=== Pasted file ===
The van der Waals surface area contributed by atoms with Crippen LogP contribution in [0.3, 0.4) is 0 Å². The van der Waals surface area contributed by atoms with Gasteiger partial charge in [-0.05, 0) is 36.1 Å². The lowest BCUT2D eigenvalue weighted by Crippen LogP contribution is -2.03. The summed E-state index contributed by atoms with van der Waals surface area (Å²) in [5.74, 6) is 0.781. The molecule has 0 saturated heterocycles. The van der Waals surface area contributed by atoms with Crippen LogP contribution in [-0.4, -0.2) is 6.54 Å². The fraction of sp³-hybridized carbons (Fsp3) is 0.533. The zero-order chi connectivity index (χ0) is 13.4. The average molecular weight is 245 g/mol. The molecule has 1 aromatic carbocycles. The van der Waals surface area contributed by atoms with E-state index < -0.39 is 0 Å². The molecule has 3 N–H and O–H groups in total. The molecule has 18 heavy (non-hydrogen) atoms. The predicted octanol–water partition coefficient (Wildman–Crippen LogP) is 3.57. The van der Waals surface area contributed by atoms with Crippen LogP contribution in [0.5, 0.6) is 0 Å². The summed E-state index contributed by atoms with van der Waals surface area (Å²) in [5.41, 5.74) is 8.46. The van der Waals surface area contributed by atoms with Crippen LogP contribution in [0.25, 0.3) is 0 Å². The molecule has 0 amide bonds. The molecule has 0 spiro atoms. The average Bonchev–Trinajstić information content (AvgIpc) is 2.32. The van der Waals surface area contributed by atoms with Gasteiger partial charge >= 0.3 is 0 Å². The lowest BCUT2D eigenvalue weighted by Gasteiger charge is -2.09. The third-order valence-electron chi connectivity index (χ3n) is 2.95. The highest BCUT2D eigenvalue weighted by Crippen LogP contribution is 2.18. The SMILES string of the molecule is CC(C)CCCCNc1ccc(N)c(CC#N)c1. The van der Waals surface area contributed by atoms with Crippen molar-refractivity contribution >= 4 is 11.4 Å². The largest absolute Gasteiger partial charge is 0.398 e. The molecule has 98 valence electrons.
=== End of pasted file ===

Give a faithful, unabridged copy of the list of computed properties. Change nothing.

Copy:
The van der Waals surface area contributed by atoms with Crippen LogP contribution in [0.3, 0.4) is 0 Å². The van der Waals surface area contributed by atoms with Gasteiger partial charge in [-0.05, 0) is 36.1 Å². The lowest BCUT2D eigenvalue weighted by Crippen LogP contribution is -2.03. The summed E-state index contributed by atoms with van der Waals surface area (Å²) in [5.74, 6) is 0.781. The molecule has 0 saturated heterocycles. The van der Waals surface area contributed by atoms with Crippen LogP contribution in [-0.4, -0.2) is 6.54 Å². The fraction of sp³-hybridized carbons (Fsp3) is 0.533. The zero-order chi connectivity index (χ0) is 13.4. The average molecular weight is 245 g/mol. The molecule has 1 aromatic carbocycles. The van der Waals surface area contributed by atoms with E-state index < -0.39 is 0 Å². The molecule has 3 N–H and O–H groups in total. The molecule has 18 heavy (non-hydrogen) atoms. The predicted octanol–water partition coefficient (Wildman–Crippen LogP) is 3.57. The van der Waals surface area contributed by atoms with Crippen LogP contribution in [0.5, 0.6) is 0 Å². The summed E-state index contributed by atoms with van der Waals surface area (Å²) in [5.41, 5.74) is 8.46. The van der Waals surface area contributed by atoms with Crippen LogP contribution in [0.25, 0.3) is 0 Å². The molecule has 0 amide bonds. The molecule has 0 spiro atoms. The average Bonchev–Trinajstić information content (AvgIpc) is 2.32. The van der Waals surface area contributed by atoms with Gasteiger partial charge >= 0.3 is 0 Å². The lowest BCUT2D eigenvalue weighted by Gasteiger charge is -2.09. The third-order valence-electron chi connectivity index (χ3n) is 2.95. The highest BCUT2D eigenvalue weighted by Crippen LogP contribution is 2.18. The SMILES string of the molecule is CC(C)CCCCNc1ccc(N)c(CC#N)c1. The van der Waals surface area contributed by atoms with Crippen molar-refractivity contribution >= 4 is 11.4 Å². The largest absolute Gasteiger partial charge is 0.398 e. The molecule has 98 valence electrons.